Update: On September 17, the U.S. Senate passed the Opioid Crisis Response Act by a vote of 99-1, following approval of a separate comprehensive opioid bill in the U.S. House of Representatives in June. The two chambers’ bills contain substantive policy differences around Medicaid treatment options, patient privacy laws and reauthorizations of federal health and public safety programs. The House and Senate must resolve these outstanding items before voting on a final version of the legislation. Congressional leadership hopes to finalize a legislative package in the next two weeks, with the aim of sending a bill to the president’s desk before the midterm elections in November.
As communities across the U.S. struggle to address the opioid epidemic, the U.S. House of Representatives and U.S. Senate are finalizing comprehensive opioid legislative packages that are designed to strengthen the nation’s response to the crisis.
In the U.S. House of Representatives, legislators passed the SUPPORT for Patients and Communities Act (H.R. 6) in June, a sweeping 460-page bill combining dozens of narrowly-focused measures introduced by members over the past year.
Across the Capitol, senators are finalizing negotiations on the Opioid Crisis Response Act (S. 2680) – a separate comprehensive measure that contains both differences and areas of overlap with the House bill. The chamber is expected to vote on its package before the close of the 115th Congress. Once both chambers have approved legislation, the two must then reconcile any differences between the bills before voting on a final version and sending it to the president’s desk for a final signature.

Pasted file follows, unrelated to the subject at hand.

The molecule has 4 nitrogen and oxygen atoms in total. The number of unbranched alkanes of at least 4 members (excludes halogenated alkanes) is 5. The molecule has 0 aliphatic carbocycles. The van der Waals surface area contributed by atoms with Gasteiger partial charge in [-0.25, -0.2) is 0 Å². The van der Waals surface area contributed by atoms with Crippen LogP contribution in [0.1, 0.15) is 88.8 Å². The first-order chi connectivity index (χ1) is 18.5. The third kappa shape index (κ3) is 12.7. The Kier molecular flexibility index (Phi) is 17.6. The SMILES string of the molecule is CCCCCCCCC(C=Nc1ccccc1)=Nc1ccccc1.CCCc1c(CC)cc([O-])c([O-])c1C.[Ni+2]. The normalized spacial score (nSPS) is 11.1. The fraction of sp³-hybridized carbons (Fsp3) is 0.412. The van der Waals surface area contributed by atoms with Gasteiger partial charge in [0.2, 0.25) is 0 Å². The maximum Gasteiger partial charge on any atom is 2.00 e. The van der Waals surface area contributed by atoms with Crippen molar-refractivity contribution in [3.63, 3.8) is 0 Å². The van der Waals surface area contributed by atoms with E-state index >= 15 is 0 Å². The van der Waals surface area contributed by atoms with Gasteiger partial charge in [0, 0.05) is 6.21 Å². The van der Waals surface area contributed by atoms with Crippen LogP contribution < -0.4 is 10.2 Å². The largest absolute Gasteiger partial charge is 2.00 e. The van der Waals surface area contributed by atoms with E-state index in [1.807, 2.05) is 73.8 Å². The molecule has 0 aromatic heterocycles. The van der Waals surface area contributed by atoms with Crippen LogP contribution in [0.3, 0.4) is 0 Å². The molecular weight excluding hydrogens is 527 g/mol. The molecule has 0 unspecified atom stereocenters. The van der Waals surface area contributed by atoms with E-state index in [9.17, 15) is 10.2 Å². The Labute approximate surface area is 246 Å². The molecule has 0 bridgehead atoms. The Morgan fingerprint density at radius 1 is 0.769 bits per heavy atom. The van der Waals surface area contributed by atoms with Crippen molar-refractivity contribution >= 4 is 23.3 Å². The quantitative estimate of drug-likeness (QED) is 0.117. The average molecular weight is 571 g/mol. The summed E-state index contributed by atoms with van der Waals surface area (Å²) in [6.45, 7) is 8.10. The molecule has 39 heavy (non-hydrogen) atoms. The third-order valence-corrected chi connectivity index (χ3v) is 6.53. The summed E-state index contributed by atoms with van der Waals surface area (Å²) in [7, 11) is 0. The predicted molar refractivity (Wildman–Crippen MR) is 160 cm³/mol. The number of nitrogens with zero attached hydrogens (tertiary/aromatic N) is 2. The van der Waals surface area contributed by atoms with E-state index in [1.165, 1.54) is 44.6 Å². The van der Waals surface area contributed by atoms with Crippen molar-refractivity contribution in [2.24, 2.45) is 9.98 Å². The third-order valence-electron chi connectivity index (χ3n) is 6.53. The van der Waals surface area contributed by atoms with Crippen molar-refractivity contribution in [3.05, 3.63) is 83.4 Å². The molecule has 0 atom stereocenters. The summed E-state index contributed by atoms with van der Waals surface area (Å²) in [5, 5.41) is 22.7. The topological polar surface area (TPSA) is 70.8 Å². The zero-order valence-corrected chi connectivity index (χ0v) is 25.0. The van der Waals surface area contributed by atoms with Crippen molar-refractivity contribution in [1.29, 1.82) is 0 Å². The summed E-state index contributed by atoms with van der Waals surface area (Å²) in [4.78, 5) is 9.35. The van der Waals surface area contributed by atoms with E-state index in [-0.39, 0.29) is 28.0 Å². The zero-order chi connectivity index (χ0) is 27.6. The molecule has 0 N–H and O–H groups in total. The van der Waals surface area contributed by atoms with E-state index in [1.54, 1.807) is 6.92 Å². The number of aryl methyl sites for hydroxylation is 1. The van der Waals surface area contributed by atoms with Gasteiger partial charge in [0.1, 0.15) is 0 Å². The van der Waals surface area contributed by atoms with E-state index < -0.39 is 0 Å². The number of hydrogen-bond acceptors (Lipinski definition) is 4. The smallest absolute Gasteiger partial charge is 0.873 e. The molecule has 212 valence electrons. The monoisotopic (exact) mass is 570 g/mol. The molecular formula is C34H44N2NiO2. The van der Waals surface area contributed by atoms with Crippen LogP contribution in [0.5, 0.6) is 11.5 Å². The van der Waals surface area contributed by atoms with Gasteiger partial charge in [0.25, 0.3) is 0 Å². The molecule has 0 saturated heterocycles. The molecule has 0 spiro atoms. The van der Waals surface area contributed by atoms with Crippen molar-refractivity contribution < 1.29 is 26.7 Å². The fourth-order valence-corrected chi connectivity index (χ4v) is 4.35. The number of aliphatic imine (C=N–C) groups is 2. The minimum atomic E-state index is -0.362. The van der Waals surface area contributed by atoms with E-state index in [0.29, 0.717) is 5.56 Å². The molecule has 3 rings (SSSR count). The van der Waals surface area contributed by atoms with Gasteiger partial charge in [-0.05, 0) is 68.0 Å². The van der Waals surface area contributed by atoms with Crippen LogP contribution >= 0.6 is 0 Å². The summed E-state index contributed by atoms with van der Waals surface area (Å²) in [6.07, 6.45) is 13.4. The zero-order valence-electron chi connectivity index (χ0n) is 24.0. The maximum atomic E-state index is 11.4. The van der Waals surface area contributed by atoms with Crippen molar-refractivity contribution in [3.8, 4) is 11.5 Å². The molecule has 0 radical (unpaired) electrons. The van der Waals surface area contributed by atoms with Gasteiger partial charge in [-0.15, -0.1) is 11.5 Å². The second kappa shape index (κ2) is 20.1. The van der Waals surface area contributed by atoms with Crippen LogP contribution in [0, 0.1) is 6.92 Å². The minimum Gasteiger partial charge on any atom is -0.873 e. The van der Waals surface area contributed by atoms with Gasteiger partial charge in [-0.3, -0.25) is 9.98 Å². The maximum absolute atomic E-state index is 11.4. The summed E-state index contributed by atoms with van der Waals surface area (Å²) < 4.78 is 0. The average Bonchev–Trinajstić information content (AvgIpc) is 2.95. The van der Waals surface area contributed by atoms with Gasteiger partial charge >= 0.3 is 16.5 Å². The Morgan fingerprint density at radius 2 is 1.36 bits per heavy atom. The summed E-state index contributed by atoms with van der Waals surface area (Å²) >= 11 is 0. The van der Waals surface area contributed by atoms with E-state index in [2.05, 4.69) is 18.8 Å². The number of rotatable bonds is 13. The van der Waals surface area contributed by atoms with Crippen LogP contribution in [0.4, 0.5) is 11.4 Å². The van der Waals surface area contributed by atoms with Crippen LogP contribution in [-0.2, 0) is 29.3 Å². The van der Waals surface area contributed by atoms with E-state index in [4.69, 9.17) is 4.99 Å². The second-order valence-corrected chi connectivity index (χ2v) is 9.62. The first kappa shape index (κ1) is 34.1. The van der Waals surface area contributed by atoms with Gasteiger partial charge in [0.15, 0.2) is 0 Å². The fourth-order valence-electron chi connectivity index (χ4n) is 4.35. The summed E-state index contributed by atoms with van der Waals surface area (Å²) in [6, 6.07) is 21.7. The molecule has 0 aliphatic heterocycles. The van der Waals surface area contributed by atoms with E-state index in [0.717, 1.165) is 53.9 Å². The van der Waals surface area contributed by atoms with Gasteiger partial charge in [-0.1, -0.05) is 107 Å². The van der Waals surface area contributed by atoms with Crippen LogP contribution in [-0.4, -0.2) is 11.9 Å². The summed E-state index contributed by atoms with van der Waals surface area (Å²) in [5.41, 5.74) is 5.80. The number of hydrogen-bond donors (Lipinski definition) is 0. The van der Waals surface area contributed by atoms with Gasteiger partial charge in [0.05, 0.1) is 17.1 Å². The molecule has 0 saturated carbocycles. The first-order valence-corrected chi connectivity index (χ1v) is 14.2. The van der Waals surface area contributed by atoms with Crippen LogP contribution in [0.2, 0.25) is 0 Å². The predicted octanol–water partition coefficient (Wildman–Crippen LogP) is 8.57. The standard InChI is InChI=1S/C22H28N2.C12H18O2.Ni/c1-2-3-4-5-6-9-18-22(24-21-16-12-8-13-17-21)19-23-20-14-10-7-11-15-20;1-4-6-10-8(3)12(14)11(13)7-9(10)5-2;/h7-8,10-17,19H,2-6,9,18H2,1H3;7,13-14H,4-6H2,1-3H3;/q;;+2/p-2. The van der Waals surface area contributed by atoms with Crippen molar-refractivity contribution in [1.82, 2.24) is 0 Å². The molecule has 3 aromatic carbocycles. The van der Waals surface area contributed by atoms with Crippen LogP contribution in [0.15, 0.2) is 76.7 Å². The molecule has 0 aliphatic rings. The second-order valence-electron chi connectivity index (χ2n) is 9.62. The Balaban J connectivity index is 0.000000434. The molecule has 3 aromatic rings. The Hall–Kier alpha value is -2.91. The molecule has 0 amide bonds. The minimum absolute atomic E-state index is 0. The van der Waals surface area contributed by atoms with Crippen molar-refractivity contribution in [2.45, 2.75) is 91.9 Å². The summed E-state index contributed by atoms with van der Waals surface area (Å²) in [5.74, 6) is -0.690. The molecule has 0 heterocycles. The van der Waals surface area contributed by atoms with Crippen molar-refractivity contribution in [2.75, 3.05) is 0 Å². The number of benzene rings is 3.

To help county officials understand this legislation, NACo has created a legislative analysis of the two bills, outlining major provisions that could impact counties if enacted. The chart details whether each provision is included in the House bill, the Senate bill, or both, as well as how local governments could be affected by the proposed measures. This analysis is part of NACo’s ongoing advocacy to help strengthen federal support for county agencies on the frontlines of our nation’s response to the opioid epidemic.
NACo will continue to engage with House and Senate legislators to ensure county priorities for prevention, treatment and recovery are included in any final opioid legislative package. If you have questions about the content of this report, please contact Valerie Brankovic, NACo Legislative Assistant, at email@example.com.
Click here to view the full report.